Startup decision making: Avoiding the composition fallacy

By: Phillip Bogdanovich

In business, and especially in business operations, feelings should be last on the list of considerations affecting an outcome or decision. For most people, this is easier said than done. We interact with our landscape through a lens that we’ve spent a lifetime building, and it’s tremendously difficult (sometimes impossible) to step beyond ourselves and be objective. Business can get emotional. There are egos and politics (and money) at play.

Objectivity is critical, however, because the solution you want or feel strongly about may not be the best one for the business. Let’s say you’re assembling a team for a special project. You want to make sure a certain manager is part of that team. She is smart, well-regarded, and a personal favorite of yours because of another project you worked on together. Being the right choice for the previous team must mean she’s right for this team as well.

This kind of thinking is called the Composition Fallacy: If the parts of the whole look good, the whole must be good. This thinking is lazy. It stops at first impressions and fails to take into account the system in its entirety. Your personal feeling about this manager has no bearing on whether she is the best fit for the project. Instead of focusing on your experience with her, you should be evaluating how she will work with others on the team, her expertise relative to the project requirements, the impact on the business as a whole if you ask her to devote time to this project, and so on. You should be objectively evaluating the matrix of variables associated with your decision.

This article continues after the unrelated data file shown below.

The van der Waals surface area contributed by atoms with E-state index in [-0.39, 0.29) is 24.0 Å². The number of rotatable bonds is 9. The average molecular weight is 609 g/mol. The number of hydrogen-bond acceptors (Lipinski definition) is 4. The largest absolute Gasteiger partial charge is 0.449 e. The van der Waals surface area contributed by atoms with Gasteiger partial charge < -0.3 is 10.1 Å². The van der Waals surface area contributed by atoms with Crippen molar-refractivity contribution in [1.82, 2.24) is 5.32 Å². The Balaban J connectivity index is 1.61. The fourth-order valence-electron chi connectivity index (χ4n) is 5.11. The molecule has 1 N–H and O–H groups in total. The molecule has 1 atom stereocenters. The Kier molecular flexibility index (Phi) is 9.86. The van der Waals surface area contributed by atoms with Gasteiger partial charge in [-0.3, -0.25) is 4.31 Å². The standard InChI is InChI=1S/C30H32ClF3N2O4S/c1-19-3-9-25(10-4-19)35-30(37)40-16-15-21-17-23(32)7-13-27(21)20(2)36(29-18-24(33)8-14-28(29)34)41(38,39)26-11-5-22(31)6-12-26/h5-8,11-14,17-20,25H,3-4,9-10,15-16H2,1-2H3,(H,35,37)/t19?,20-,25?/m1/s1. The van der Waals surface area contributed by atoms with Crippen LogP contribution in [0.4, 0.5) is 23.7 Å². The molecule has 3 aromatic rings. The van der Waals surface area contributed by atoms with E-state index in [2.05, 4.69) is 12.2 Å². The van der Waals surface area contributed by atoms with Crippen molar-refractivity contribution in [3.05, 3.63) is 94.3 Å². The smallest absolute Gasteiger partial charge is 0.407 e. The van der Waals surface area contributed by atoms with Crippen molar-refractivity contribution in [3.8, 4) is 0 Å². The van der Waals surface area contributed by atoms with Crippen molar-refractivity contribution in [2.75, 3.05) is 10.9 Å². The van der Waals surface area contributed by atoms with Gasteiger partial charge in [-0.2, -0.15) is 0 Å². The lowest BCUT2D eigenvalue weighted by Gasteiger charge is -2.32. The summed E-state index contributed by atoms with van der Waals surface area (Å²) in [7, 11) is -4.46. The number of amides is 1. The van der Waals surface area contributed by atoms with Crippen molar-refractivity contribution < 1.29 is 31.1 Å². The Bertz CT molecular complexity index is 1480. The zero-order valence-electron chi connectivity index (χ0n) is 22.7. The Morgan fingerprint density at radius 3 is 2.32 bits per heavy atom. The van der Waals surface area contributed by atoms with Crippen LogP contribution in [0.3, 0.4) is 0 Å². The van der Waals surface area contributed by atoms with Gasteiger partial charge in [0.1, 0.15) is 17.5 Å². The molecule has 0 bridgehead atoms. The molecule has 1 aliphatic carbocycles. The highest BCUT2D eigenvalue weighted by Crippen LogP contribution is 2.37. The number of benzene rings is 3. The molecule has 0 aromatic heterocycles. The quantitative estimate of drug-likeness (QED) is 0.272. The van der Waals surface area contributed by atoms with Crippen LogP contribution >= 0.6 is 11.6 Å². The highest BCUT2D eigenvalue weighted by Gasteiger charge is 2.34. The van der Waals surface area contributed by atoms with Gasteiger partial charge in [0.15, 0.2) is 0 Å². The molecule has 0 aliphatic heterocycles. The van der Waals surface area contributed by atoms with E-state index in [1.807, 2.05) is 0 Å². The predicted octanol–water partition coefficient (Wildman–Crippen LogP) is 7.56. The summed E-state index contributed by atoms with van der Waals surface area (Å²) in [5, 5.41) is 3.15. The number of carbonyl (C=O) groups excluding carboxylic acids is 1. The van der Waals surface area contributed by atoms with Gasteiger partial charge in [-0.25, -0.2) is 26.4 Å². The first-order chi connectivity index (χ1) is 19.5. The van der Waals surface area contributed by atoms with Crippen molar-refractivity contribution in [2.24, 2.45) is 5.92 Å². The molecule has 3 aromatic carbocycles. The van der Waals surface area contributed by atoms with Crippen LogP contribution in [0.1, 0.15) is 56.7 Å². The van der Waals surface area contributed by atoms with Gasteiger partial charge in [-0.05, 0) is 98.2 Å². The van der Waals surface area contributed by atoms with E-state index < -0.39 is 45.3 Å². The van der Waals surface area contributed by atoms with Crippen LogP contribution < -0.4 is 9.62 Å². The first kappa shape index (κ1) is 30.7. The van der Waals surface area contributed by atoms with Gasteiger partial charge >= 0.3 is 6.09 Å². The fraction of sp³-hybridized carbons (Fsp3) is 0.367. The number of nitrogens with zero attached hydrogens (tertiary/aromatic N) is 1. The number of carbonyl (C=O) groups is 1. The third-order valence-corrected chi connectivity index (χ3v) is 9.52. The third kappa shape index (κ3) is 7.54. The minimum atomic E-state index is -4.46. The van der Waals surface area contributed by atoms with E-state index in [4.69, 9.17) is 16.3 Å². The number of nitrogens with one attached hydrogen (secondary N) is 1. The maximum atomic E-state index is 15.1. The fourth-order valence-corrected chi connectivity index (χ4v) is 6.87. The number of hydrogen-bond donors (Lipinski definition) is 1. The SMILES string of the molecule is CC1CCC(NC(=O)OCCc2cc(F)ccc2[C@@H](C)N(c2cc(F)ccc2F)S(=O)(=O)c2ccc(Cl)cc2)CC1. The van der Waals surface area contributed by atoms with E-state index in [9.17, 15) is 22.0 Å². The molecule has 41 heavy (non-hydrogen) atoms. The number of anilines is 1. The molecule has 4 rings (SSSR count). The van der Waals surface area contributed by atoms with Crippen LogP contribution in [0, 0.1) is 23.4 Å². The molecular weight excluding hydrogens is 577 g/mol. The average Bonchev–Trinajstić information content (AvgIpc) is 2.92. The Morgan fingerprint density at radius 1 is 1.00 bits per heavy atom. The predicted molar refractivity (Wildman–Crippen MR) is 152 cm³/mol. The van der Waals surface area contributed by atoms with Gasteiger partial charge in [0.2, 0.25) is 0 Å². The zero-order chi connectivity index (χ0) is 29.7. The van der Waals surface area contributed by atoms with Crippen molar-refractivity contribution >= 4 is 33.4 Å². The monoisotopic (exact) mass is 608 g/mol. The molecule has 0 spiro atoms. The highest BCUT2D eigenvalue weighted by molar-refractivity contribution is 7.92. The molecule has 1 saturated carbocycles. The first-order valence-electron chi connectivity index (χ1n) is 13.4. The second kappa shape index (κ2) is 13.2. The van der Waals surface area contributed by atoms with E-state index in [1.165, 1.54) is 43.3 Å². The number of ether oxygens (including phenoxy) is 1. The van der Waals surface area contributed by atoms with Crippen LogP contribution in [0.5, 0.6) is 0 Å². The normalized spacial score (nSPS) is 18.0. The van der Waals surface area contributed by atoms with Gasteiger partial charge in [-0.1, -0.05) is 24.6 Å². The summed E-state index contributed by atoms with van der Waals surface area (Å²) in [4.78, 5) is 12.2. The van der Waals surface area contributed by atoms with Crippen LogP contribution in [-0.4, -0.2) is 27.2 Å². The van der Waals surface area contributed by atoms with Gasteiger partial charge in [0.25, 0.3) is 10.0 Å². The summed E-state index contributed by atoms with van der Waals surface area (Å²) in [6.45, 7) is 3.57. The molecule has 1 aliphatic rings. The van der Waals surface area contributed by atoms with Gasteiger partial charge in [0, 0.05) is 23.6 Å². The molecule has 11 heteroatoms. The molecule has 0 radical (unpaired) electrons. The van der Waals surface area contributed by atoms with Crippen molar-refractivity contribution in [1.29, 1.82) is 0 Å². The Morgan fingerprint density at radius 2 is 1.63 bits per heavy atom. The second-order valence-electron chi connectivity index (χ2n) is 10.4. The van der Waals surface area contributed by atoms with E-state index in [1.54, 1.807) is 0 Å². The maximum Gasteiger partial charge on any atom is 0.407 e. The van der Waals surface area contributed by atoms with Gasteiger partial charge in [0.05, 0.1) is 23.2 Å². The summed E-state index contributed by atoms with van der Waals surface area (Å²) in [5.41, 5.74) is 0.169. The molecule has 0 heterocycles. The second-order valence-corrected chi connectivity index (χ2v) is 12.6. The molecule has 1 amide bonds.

The good news is that the more aware you are of your own perspective, the more actively you can combat the Composition Fallacy. The more you ask yourself, “Am I being honest or am I being sensitive? Am I seeing this outcome because it’s real or because I want to see it?,” the better you will become at problem-solving and growing your business.

I’ve had years (and plenty of problems) to develop a system for making decisions and evaluating the success of my solutions. I identify the problem, break it down into components, and turn those components into numbers I can manipulate and measure. This simple framework can be applied problems of any size and complexity. If you’re feeling stuck (or you think “the feels” might be getting the best of you), walk through these steps.
Write it down.